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- Vineyard House sued Constellation over 'To Kalon' name
- Constellation won ruling barring VH from using the name
- Choice to take case to trial 'baffling,' judge said
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(Reuters) - Robert Mondavi Winery owner Constellation Brands was awarded $2.3 million in attorney's fees by a California federal judge for having to defend itself against another winery's claims that the judge said should "never have been tried" and possibly "never been brought" at all.
U.S. District Judge Yvonne Gonzalez Rogers in Oakland wrote Wednesday that Vineyard House's arguments lacked merit "across the board," and found it "baffling" that it would reject a walk-away settlement offer before trial after being preliminarily blocked from using the name in dispute.
Constellation and its attorney Edward Colbert of Hunton Andrews Kurth didn't immediately respond to a request for comment, nor did Vineyard House or its attorney Jeffrey Judd of Buchalter.
Vineyard House and Mondavi both own wineries on land in Oakville, California, that once belonged to H.W. Crabb, a winemaker famous for his "To Kalon" wine in the 1800s. Vineyard House sued Constellation in 2019, seeking to clear its use of the name and cancel Constellation's federal "To Kalon" trademark. Vineyard House argued Constellation was using the name to sell wine that may not have come from the original To Kalon location, among other things.
Constellation filed its own lawsuit against Vineyard House last year, alleging Vineyard House's use of "To Kalon" infringed its trademarks, which Mondavi had been using for over 30 years.
"TVH's vineyard is not located on any land that was used by Crabb as a vineyard," the complaint said. "Rather, TVH is merely using the fact that its land may have been owned by Crabb — even if not used for grape growing — as an excuse to use Constellation's 'To Kalon' Marks."
Rogers awarded Constellation a preliminary injunction the next month blocking Vineyard House from using "To Kalon", and Vineyard House later declined an offer to drop the case in exchange for stopping its use of the name. Rogers ruled for Constellation earlier this year on all of the claims after a bench trial and banned Vineyard House from using the name permanently.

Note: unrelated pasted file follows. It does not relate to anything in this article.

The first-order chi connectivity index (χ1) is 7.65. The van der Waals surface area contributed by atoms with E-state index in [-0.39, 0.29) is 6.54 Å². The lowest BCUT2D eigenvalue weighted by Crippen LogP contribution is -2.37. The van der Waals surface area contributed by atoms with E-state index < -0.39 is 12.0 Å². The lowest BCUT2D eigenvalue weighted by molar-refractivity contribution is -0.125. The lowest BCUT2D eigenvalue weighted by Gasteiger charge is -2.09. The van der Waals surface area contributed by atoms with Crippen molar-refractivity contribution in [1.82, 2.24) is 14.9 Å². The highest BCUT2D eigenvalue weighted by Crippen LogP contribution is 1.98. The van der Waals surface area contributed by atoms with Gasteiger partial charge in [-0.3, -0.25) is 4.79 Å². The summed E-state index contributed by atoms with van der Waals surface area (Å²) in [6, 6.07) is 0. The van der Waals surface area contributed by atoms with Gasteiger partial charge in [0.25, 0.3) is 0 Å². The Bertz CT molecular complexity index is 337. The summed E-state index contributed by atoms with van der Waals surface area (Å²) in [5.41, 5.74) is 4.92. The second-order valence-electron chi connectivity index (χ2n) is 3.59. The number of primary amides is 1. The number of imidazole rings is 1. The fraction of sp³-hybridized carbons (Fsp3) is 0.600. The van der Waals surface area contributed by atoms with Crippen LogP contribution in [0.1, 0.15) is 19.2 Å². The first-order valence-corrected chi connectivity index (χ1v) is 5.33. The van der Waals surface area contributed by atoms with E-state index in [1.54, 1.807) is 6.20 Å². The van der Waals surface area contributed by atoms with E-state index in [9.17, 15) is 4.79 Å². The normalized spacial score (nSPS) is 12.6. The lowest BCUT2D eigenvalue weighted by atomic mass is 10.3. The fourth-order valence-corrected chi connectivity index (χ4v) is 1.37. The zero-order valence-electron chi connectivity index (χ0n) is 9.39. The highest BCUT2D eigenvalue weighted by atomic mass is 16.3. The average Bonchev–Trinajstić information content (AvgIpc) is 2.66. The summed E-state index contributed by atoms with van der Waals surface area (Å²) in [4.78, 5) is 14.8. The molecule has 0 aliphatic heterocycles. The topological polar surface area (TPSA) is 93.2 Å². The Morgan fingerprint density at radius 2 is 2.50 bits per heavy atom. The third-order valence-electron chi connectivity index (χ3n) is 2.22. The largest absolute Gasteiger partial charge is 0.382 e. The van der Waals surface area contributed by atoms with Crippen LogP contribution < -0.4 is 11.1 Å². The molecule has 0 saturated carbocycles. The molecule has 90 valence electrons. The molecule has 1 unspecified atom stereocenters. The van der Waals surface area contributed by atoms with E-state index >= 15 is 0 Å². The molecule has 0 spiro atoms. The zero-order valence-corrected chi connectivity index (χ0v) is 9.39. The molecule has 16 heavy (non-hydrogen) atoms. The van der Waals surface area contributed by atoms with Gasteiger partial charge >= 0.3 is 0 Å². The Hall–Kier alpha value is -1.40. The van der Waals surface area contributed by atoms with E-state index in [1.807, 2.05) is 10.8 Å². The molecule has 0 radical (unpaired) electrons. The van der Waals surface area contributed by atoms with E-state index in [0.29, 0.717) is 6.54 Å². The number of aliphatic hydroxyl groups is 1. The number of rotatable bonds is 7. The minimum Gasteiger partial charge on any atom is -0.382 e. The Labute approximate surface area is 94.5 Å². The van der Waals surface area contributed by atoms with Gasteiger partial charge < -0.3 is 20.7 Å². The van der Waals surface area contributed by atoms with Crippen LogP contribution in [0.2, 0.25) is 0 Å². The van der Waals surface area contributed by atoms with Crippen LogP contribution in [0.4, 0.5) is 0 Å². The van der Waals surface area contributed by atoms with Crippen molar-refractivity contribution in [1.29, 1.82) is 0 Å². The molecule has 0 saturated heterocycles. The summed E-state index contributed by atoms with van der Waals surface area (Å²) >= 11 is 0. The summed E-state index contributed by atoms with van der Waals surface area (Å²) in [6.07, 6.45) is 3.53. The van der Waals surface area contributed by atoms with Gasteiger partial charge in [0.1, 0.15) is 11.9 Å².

Constellation asked for over $4 million in attorneys' fees. On Wednesday, Rogers agreed that attorneys' fees were justified, awarding Constellation over $2.3 million.
"Courts should be used in good faith and not as a relatively free means to test one's self-centered, unfounded ideas," Rogers said. "An award of attorneys' fees impresses upon those who use the courts primarily for self-indulgent purposes, and without regard for the law, that the cost will be greater than that expended on their own side of the ledger."
Rogers noted several things that made Vineyard House's continued prosecution of the case unreasonable, including that Constellation has owned an incontestable "To Kalon" trademark since 1988, the U.S. Patent and Trademark Office warned Vineyard House against using it, no historical records showed Crabb ever used Vineyard House's land to grow grapes, and Vineyard House owner Jeremy Nickel was "obsessive in his desire to leverage" the name, "ignoring the advice of his own employees."
"Usually, resources or business judgment serve to counsel reasonableness," Rogers said. "Unfortunately, no such external force bridled the plaintiff here."
The case is Vineyard House LLC v. Constellation Brands U.S. Operations Inc, U.S. District Court for the Northern District of California, No. 4:19-cv-01424.
For Vineyard House: Jeffrey Judd of Buchalter
For Constellation: Edward Colbert of Hunton Andrews Kurth